I have never installed a DPS.
Have allways used the built in status in either maglock's or strike's. Much better way to see that a door is shut and locked. Maglocks offer "bond" or "sense" status that tells you that the magnet is engaged. Strikes offer latch bolt monitoring and latch bolt strike or keeper status which when used in series give you positive shut and locked (secure) feedback.
We have used the GRI 18412's for our recessed door contacts, and they also make a good surface mount option. They aren't terribly expensive either.
GRI Door Contacts
In new installs where we were doing access AND intrusion, I used to use the GRI AA/AC dual contacts, so we didn't have to install two separte ones. Otherwise I used their standard recessed and surface mounts.
They seemed to be more reliable, rust and fail less often, and had rare earth magnets for wide gaps. They also had the handy plastic mounting legs for steel doors with a top channel, which I don't recall being too common among manufacturers.
I tried to change out to other manufacturers occasionally, but techs always preferred GRI and complained about others.
Silva Consultants | 02/06/15 05:36pm
Sentrol used to be the dominant market leader in magnetic contact switches. I have probably specified tens of thousands of Sentrol switches over the years. They were then bought by GE Security and went downhill fast, and then spun off to Interlogix. They still make a good product, but the number of product options available is only a fraction of what Sentrol originally had.
GRI is now my preferred manufacturer of magnetic contact switches. Honeywell Security also offers some good options.
It is my opinion that bonding sensors in mag locks and latch bolt monitors in electric strikes should be used in conjunction with, not in place of, door position switches. They provide different functions and you can get some interesting results when you try and substitute one for the other.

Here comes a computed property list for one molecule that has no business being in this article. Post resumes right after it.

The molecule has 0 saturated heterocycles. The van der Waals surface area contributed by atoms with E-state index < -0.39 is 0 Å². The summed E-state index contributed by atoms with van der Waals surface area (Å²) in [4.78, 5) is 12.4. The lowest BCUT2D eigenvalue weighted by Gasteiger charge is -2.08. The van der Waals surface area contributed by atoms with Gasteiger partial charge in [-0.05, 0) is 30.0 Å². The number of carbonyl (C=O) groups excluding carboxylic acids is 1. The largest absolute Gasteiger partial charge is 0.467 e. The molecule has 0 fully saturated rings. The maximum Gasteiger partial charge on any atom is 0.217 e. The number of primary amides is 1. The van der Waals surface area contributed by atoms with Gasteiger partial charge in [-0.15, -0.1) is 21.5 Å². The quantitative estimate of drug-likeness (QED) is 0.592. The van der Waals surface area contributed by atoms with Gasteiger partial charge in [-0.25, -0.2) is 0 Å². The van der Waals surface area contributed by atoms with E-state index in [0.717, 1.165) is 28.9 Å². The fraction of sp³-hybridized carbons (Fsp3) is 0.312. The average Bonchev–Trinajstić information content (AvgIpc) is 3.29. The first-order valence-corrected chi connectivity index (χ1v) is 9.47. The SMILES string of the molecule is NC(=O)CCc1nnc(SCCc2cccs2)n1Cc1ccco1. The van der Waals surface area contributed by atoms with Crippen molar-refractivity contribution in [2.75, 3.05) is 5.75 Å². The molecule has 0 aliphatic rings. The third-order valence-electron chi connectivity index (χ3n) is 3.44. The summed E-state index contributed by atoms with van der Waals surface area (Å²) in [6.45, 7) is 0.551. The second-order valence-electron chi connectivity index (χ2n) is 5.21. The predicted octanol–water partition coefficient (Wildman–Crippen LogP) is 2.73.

For example, many access control systems reset the door unlock time when a door is opened. This is to prevent a second person from passing through the door after the first person walks through. If you use a bonding sensor on a mag lock as your door switch input, the door has the potential to immediately relock itself after a card has been presented.
IPVMU Certified | 02/06/15 05:54pm
We've had issues with maglocks with built in DSM (door status monitoring), though not through any fault of the maglock. Our technicians have had a hard time lining up the maglock properly and as a result we have seen several doors with intermittant false "door held" or "door forced" alarms. The RCI mini-mags that we have used most often are not very forgiving in lining up the DSM contact.
IPVMU Certified | 02/06/15 09:21pm
Thanks to everyone who has replied. Your information is helpful. I am specifically looking for a good "monitored" electric strike lock for use in exterior doors. Our standard is to use door prop alarms. When the sensing devise built into the electric strike is not consistently accurate, we get door prorp alarms on doors that are actually adaquately locked. We welcome the alarms when the door is not secure, but alarms on secured doors is a real problem.
We have always opted for optical sensors as opposed ot the mechanical plunger type. We fear dirt and the elements will impact the movment of the plundger. If anyone is aware of a good/reliable monitored electric strike, I would love to hear about it.